TECHNOLOGY: Gigabites Give Power Boost To Waste Cleanup

It's not a bird: it's not a plane. It's Supercomputer! The latest technology to surface for cleaning up underground waste sites now involves sophisticated systems that can predict how far, how fast and in which direction liquid waste materials migrate in different subterranean environments.

However, three-dimensional modeling of underground waste migration is one the most complex problems ever tackled by computer scientists.

The supercomputers' potential to take on this problem recently was demonstrated by researchers David Alumbaugh and Greg Newman at the Sandia National Laboratories in Albuquerque, N.M. Using a 1,840-node Intel Paragon, one of the world's fastest-operating computers, they modeled the migration of a simulated underground waste plume. As an indication of the problem's difficulty, it took two years for the scientists to set up the problem, but only four hours, 17 minutes and 46 seconds for the supercomputer to obtain the answer.

A technique called "multiple instruction multiple data" (MIMD) was used to answer the oozy problem at lightning speed. MIMD is a form of massively parallel computing where large equations are broken into thousands of smaller ones and are solved simultaneously using hundreds of processors. In contrast, the typical desktop workstation solves problems one at a time. In this demonstration, the underground volume was divided into some 80,000 cells, each being 2-meter cubes.

While three-dimensional images of underground environments have been constructed in the past, these use a series of two-dimensional pictures stacked on top of one another. With the supercomputer's capabilities, enormous amounts of data with millions of unknown variables can be directly converted into a more precise three-dimensional model of the underground environment.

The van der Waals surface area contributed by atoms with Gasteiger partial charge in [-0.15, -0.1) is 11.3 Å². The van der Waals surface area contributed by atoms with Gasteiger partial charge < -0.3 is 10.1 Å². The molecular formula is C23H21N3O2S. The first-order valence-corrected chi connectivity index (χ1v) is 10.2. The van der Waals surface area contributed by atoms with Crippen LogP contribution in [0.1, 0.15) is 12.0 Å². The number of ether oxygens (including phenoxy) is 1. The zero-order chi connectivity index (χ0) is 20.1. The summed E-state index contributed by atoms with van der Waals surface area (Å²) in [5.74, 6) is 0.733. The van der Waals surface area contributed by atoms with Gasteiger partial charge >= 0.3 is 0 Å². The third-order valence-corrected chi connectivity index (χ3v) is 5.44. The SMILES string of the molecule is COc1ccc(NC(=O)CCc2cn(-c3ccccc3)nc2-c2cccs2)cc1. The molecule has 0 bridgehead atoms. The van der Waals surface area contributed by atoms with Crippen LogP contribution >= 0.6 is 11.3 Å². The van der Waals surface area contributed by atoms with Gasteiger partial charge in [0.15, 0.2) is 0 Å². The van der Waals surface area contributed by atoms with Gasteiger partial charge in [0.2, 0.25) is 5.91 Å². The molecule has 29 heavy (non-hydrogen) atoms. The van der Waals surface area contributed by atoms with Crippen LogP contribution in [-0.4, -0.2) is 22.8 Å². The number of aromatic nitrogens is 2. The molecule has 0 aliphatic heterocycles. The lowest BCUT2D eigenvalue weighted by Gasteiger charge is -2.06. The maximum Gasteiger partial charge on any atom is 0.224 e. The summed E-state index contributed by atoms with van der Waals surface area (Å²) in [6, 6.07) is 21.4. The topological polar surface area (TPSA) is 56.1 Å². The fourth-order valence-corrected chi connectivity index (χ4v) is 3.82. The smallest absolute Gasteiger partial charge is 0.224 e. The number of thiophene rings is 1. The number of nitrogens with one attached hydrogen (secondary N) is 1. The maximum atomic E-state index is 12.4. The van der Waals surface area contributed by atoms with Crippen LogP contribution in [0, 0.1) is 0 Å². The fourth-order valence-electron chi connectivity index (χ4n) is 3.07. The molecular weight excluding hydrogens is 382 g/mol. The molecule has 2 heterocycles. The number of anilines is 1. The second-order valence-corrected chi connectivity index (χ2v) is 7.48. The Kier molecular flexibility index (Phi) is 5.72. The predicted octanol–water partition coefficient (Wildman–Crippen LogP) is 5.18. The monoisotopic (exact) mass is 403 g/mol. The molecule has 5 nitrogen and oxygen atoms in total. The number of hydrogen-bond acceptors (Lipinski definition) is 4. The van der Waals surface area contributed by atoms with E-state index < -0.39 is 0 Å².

Experimental data was used to test the model's ac-curacy. For example, at the Univer-sity of California's (Berkeley) Richmond Field Station, five 60-meter wells were drilled on the corners and in the center a 45-meter square. To simulate a waste plume, 50,000 gallons of salt water was pumped through the center well into a gravel aquifer 30-meters below the surface.

The plume's migration distance and direction were tracked at different depths by measuring differences in the magnetic field's strength. These differences were created by the varying electrical conductivity between the salt water plume and the surrounding aquifer. The magnetic field itself was produced by a dipole source emitting a 18 kilohertz sinusoidal electromagnetic wave which was lowered into the center well. The computer took measurements before and after the salt water's injection.

Three pairs of three-dimensional color images resulted from the computer's simulation. One showed the aquifer's electrical conductivity before the salt water injection, another showed it after the injection and the third pair highlighted the differences in conductivity between the previous two.

The model revealed errors in the plume's direction found using traditional hydrology techniques to analyze experimental data. The demonstration proved that the supercomputer's three-dimensional modeling technique can help remediators clean up underground contamination, as well as assist hydrologists to explore aquifers, mining engineers to map mineral deposit boundaries and petroleum engineers to site wells for maxim oil extraction.